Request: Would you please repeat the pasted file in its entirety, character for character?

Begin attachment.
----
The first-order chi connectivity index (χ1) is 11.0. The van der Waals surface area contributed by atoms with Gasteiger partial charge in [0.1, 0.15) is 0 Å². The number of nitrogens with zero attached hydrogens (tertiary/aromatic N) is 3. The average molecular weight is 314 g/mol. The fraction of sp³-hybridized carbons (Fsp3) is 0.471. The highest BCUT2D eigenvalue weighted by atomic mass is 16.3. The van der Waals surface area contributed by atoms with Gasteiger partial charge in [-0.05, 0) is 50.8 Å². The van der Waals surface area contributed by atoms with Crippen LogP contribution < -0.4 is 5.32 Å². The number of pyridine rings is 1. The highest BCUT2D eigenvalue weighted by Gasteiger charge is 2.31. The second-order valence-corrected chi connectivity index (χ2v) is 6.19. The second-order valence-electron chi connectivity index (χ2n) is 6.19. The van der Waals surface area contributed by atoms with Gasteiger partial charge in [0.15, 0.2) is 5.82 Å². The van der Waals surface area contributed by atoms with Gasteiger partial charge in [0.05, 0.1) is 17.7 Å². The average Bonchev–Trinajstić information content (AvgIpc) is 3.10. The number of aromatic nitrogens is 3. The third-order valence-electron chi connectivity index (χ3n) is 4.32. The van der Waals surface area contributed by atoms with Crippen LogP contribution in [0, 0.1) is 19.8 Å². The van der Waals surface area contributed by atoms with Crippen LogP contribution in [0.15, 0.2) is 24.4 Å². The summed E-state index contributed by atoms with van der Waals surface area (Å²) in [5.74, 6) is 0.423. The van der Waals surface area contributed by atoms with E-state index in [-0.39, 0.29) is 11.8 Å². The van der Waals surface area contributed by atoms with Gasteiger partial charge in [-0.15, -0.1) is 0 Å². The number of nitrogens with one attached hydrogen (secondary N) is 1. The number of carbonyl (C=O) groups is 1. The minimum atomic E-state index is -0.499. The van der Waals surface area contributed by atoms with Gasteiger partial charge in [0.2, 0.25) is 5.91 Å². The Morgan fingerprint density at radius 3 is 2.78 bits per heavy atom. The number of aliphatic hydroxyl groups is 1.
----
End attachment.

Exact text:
The first-order chi connectivity index (χ1) is 11.0. The van der Waals surface area contributed by atoms with Gasteiger partial charge in [0.1, 0.15) is 0 Å². The number of nitrogens with zero attached hydrogens (tertiary/aromatic N) is 3. The average molecular weight is 314 g/mol. The fraction of sp³-hybridized carbons (Fsp3) is 0.471. The highest BCUT2D eigenvalue weighted by atomic mass is 16.3. The van der Waals surface area contributed by atoms with Gasteiger partial charge in [-0.05, 0) is 50.8 Å². The van der Waals surface area contributed by atoms with Crippen LogP contribution < -0.4 is 5.32 Å². The number of pyridine rings is 1. The highest BCUT2D eigenvalue weighted by Gasteiger charge is 2.31. The second-order valence-corrected chi connectivity index (χ2v) is 6.19. The second-order valence-electron chi connectivity index (χ2n) is 6.19. The van der Waals surface area contributed by atoms with Gasteiger partial charge in [0.15, 0.2) is 5.82 Å². The van der Waals surface area contributed by atoms with Gasteiger partial charge in [0.05, 0.1) is 17.7 Å². The average Bonchev–Trinajstić information content (AvgIpc) is 3.10. The number of aromatic nitrogens is 3. The third-order valence-electron chi connectivity index (χ3n) is 4.32. The van der Waals surface area contributed by atoms with Crippen LogP contribution in [0, 0.1) is 19.8 Å². The van der Waals surface area contributed by atoms with Crippen LogP contribution in [0.15, 0.2) is 24.4 Å². The summed E-state index contributed by atoms with van der Waals surface area (Å²) in [5.74, 6) is 0.423. The van der Waals surface area contributed by atoms with E-state index in [-0.39, 0.29) is 11.8 Å². The van der Waals surface area contributed by atoms with Gasteiger partial charge in [-0.15, -0.1) is 0 Å². The number of nitrogens with one attached hydrogen (secondary N) is 1. The number of carbonyl (C=O) groups is 1. The minimum atomic E-state index is -0.499. The van der Waals surface area contributed by atoms with Gasteiger partial charge in [0.2, 0.25) is 5.91 Å². The Morgan fingerprint density at radius 3 is 2.78 bits per heavy atom. The number of aliphatic hydroxyl groups is 1.